When Natalie Baszile’s publisher reached out to her about writing a companion book to the OWN series Queen Sugar, based on her 2014 novel by the same name, she decided against a behind-the-scenes look at the show. Instead, knowing that the number of Black farmers had dwindled from approximately one million to a mere 45,000 in the last 100 years, Baszile decided to tackle the connection between Black people and land by speaking with the very people who work it.
In her latest book,We Are Each Other’s Harvest, Baszile shares the stories of Black farmers throughout the United States. Through essays, interviews, poems and more, Baszile gives us a look into the struggles, resilience, and legacy of Black farmers. We spoke with Baszile about her new book, the importance of land, and her hopes for the future of Black farming.
What was one of your biggest takeaways from writing We Are Each Other’s Harvest?
BASZILE: I continue to really marvel at and be inspired by Black farmer’s resilience. Yes. They have endured generations of struggle and hardship, no question about that, but their perseverance, their creativity, their determination to keep doing this thing that they love, and that is part of our larger history as black people, continues to really astound me. I think what I take away from that is really just a reminder about the beauty of black people. Our determination to triumph, really, in the face of unspeakable odds, I continue to draw strength from that. Everytime I get discouraged, I reflect on everything that Black farmers have been through since emancipation, before that, and that is a source of strength for me.
What inspired you to write this book?
BASZILE: I think that part of the reason why I wanted to write this book was also to remind Black people who have moved away from the land and who might see that old historic connection as something negative. I’m trying to say this is a source of empowerment. I think a lot of times Black people view anything connected with manual labor, physical labor as not moving forward, not progressing. And I’m trying to say, this is actually a form of progress and a form of advancement.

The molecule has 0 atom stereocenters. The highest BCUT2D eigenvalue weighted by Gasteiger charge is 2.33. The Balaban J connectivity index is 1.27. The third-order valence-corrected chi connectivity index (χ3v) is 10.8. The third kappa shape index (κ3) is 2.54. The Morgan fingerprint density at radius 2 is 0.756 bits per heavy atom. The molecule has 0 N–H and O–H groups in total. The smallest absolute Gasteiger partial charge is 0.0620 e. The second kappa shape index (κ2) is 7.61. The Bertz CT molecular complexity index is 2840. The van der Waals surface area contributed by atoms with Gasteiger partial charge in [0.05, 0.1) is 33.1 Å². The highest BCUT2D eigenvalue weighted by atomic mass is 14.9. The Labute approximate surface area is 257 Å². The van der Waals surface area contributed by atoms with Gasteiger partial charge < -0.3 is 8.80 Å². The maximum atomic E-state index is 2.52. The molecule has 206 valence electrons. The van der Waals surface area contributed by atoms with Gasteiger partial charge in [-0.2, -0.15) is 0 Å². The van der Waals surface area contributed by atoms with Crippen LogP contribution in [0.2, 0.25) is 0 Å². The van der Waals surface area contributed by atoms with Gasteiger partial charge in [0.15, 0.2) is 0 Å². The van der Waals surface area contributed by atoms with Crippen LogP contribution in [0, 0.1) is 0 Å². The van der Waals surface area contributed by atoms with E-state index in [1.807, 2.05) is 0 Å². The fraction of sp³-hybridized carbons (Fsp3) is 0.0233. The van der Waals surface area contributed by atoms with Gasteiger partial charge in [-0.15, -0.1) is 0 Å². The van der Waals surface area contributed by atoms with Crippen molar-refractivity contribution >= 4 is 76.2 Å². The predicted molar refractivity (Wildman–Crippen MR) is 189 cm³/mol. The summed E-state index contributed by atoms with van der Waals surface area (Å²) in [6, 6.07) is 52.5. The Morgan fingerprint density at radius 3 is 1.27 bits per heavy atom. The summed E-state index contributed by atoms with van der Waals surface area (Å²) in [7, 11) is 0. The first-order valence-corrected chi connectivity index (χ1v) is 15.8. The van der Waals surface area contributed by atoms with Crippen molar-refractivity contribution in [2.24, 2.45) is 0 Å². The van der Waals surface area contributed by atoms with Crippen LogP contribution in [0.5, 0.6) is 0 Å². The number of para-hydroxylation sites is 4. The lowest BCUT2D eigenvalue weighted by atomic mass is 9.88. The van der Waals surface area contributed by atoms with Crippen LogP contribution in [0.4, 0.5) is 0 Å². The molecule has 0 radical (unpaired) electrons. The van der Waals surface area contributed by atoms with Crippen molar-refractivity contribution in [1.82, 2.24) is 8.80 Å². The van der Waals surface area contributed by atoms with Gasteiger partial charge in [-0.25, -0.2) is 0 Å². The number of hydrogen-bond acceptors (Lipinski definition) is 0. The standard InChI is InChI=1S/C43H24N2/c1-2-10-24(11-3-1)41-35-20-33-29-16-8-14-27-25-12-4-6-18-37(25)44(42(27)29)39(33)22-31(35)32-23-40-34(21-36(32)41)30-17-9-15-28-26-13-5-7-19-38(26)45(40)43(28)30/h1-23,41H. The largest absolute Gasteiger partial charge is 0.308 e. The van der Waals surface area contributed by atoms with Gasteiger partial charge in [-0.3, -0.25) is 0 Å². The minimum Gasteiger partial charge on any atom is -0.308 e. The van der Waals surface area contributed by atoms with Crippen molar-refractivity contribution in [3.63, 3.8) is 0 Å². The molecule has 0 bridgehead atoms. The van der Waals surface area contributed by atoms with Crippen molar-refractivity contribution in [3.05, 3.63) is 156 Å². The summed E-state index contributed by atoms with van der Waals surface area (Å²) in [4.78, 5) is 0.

How is farming connected to progress for Black people?
BASZILE: We have to think about this really in two ways. We have to think about this literally, the literal connection to the land, and all of the positive effects that come out of being connected to the soil. You have everything, from the benefits to your health and wellbeing of being out in the open air, out in nature. What that does for your spirit, what that does for your body. There are all of the health benefits of having access to fresh food, having access to food you grow. There are all kinds of literal health benefits to knowing where your food comes from.
But then there are also the metaphorical questions that being connected to the soil represents and farming represents. Those are big questions about intergenerational wealth. When you have something that you own, that you can pass on to the people who are coming after you, that’s bigger than just putting your hands in the soil. That’s about providing assets for your family and for people in the next generation, and then that goes to the larger question of the wealth disparity between black folks and white folks.
Will you say a bit more about the wealth part?
BASZILE: The average white family has eight times the financial assets than the average Black family. When you start to think about those questions, it is about the land, but this is about how Black people are positioned in this country and what access do we have to wealth.